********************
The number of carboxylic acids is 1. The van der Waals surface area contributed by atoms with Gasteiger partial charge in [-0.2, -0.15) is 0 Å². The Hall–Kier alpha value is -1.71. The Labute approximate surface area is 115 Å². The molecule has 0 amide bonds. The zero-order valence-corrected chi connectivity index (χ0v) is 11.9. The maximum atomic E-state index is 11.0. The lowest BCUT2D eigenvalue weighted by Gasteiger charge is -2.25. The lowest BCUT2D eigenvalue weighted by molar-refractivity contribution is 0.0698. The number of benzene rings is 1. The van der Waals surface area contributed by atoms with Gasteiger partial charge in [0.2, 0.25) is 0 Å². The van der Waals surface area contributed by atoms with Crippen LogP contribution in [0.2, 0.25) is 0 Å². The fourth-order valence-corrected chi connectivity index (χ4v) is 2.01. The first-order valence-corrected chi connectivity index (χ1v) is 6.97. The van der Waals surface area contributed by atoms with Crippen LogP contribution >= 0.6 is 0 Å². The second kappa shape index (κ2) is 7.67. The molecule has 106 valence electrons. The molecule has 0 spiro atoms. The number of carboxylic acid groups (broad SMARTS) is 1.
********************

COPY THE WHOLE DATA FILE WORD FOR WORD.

The number of carboxylic acids is 1. The van der Waals surface area contributed by atoms with Gasteiger partial charge in [-0.2, -0.15) is 0 Å². The Hall–Kier alpha value is -1.71. The Labute approximate surface area is 115 Å². The molecule has 0 amide bonds. The zero-order valence-corrected chi connectivity index (χ0v) is 11.9. The maximum atomic E-state index is 11.0. The lowest BCUT2D eigenvalue weighted by Gasteiger charge is -2.25. The lowest BCUT2D eigenvalue weighted by molar-refractivity contribution is 0.0698. The number of benzene rings is 1. The van der Waals surface area contributed by atoms with Gasteiger partial charge in [0.2, 0.25) is 0 Å². The van der Waals surface area contributed by atoms with Crippen LogP contribution in [0.2, 0.25) is 0 Å². The fourth-order valence-corrected chi connectivity index (χ4v) is 2.01. The first-order valence-corrected chi connectivity index (χ1v) is 6.97. The van der Waals surface area contributed by atoms with Crippen LogP contribution >= 0.6 is 0 Å². The second kappa shape index (κ2) is 7.67. The molecule has 106 valence electrons. The molecule has 0 spiro atoms. The number of carboxylic acid groups (broad SMARTS) is 1.